The Australian Minister for Climate Change and Energy Efficiency Greg Combet and the European Commissioner for Climate Action Connie Hedegaard issued a joint statement saying that the link between the two schemes would allow businesses to use carbon units in either system.
In order to make the link possible, the Australian government is dropping its plans for a carbon floor price of AUS$15, which it had been planning to implement, and will instead set the carbon price at the same level as the European Union Emissions Trading System (EU-ETS).
While a full two-way link is established, an interim link will allow Australian businesses use EU allowances to meet their liabilities under the emissions trading scheme from July 1, 2015.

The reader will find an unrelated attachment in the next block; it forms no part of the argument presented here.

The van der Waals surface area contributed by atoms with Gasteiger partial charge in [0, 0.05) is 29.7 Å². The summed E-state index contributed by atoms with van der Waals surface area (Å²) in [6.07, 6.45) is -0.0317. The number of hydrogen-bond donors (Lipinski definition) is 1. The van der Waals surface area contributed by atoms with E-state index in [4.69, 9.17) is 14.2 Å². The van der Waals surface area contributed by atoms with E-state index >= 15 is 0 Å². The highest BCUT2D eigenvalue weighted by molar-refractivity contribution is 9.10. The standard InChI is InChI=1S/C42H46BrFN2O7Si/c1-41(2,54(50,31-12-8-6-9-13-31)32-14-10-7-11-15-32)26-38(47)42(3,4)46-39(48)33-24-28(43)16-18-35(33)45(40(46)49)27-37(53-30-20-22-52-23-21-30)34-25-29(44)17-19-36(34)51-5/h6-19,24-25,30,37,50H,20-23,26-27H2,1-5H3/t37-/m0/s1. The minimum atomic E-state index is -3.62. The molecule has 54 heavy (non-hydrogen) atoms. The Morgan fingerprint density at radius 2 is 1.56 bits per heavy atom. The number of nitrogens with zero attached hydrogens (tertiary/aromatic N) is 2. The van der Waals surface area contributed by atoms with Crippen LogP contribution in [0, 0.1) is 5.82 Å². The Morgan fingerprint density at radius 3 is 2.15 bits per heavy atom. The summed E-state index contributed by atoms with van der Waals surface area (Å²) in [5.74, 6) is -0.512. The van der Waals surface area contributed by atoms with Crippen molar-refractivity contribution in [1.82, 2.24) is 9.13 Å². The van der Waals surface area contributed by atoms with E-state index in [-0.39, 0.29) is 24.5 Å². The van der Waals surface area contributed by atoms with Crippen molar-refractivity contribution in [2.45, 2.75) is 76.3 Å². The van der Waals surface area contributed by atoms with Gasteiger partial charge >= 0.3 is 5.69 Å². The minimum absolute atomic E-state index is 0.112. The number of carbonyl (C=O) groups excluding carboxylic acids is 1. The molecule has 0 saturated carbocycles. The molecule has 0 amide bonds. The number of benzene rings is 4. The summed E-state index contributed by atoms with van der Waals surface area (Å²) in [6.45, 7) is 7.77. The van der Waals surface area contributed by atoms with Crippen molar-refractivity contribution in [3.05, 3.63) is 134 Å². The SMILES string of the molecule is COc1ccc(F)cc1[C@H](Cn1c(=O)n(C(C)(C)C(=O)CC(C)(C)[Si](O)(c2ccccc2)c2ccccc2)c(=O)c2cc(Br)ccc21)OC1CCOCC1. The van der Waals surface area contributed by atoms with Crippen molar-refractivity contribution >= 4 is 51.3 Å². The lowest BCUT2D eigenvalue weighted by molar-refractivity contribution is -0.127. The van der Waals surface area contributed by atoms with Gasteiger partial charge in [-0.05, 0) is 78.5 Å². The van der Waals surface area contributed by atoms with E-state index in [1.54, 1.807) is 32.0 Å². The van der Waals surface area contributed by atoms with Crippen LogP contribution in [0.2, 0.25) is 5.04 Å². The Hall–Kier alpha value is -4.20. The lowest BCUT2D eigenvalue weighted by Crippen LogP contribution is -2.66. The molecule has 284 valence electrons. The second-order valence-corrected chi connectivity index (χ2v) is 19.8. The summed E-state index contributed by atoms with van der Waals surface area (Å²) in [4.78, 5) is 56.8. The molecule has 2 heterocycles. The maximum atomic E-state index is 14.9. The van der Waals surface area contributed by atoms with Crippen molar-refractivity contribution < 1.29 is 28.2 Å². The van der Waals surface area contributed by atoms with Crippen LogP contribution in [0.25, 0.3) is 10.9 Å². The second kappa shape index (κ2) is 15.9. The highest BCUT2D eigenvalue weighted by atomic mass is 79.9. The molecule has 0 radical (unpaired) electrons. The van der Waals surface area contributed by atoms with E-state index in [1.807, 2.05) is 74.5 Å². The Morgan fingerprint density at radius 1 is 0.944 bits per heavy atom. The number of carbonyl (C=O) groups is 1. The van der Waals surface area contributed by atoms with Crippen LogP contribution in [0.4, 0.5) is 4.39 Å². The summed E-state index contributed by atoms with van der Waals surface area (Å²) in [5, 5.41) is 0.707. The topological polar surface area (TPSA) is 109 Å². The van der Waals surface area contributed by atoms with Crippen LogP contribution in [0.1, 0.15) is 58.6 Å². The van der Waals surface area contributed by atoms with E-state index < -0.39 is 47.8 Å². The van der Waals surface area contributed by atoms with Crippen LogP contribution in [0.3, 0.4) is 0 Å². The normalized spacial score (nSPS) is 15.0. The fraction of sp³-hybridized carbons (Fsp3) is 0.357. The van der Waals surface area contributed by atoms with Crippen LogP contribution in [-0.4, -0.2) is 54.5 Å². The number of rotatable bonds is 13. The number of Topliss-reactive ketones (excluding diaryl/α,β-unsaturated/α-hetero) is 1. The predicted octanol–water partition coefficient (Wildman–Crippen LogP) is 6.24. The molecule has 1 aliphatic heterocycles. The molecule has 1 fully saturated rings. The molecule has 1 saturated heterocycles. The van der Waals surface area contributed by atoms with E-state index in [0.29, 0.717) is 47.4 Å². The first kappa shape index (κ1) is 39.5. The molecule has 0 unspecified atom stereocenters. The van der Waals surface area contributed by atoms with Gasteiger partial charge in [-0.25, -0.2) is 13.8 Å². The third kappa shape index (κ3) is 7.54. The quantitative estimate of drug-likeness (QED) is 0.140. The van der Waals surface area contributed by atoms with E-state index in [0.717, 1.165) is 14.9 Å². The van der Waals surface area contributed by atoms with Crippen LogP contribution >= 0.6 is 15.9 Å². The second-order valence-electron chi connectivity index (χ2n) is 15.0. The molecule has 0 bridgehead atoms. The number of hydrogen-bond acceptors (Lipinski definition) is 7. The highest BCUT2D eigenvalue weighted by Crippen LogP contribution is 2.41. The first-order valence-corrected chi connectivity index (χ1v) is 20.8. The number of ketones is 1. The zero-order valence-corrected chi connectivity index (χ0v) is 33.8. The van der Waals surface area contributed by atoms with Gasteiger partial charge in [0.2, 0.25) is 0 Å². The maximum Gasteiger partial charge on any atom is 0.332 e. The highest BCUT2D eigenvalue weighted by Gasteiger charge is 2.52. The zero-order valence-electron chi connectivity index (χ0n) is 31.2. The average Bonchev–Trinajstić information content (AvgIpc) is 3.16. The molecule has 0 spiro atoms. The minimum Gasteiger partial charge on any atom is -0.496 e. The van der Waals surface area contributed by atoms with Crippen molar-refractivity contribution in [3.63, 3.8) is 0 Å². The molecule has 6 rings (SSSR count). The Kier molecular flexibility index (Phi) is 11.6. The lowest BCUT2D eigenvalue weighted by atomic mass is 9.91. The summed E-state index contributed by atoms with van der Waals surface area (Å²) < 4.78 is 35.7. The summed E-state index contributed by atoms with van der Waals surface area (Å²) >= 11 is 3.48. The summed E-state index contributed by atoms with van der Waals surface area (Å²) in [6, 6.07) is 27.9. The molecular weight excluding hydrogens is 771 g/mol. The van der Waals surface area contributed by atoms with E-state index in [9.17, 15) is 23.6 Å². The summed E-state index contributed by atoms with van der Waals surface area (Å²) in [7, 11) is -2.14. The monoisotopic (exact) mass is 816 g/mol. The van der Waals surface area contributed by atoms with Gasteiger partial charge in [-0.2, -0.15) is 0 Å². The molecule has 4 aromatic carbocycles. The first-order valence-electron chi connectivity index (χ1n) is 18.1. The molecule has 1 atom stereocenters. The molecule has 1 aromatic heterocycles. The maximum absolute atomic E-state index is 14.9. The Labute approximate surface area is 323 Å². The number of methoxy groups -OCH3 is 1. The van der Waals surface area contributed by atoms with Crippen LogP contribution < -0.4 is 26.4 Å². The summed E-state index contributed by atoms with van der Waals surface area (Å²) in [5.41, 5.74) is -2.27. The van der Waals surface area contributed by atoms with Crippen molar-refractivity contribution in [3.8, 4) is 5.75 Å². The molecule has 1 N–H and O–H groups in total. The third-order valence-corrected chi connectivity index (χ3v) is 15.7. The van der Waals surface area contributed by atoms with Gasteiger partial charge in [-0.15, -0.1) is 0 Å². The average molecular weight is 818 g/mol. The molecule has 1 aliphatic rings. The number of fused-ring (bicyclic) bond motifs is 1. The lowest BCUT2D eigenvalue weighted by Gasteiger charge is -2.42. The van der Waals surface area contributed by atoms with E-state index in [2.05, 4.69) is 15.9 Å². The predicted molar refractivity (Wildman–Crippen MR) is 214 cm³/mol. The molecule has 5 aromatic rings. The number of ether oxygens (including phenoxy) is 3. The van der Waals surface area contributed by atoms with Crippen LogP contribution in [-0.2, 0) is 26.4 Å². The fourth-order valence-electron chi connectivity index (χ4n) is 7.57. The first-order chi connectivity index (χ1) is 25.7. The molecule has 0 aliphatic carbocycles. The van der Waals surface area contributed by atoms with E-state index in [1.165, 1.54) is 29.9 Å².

“These arrangements provide Australian businesses with access to a larger market for cost-effective emission reductions and provide European market participants with enhanced business opportunities,” said Combet.
The European Commission and Australia will start work on the interim link immediately, aiming to agree registry arrangements by mid-next year.
From 2018, once all the arrangements are in place, European businesses will also be able to purchase Australian credits in return.
“Linking the Australian and European Union systems reaffirms that carbon markets are the prime vehicle for tackling climate change and the most efficient means of achieving emissions reductions,” added Combet.
For further information:
European ‘traded’ emissions down 2% in 2011 (17-May)
Australia brings in controversial carbon tax (2-Jul)
European Parliament votes to prop up Emissions Trading System (29-Feb)
Australia and EU discuss linking carbon trading schemes (6-Sept 2011)
Article source: http://www.energyefficiencynews.com/i/5341/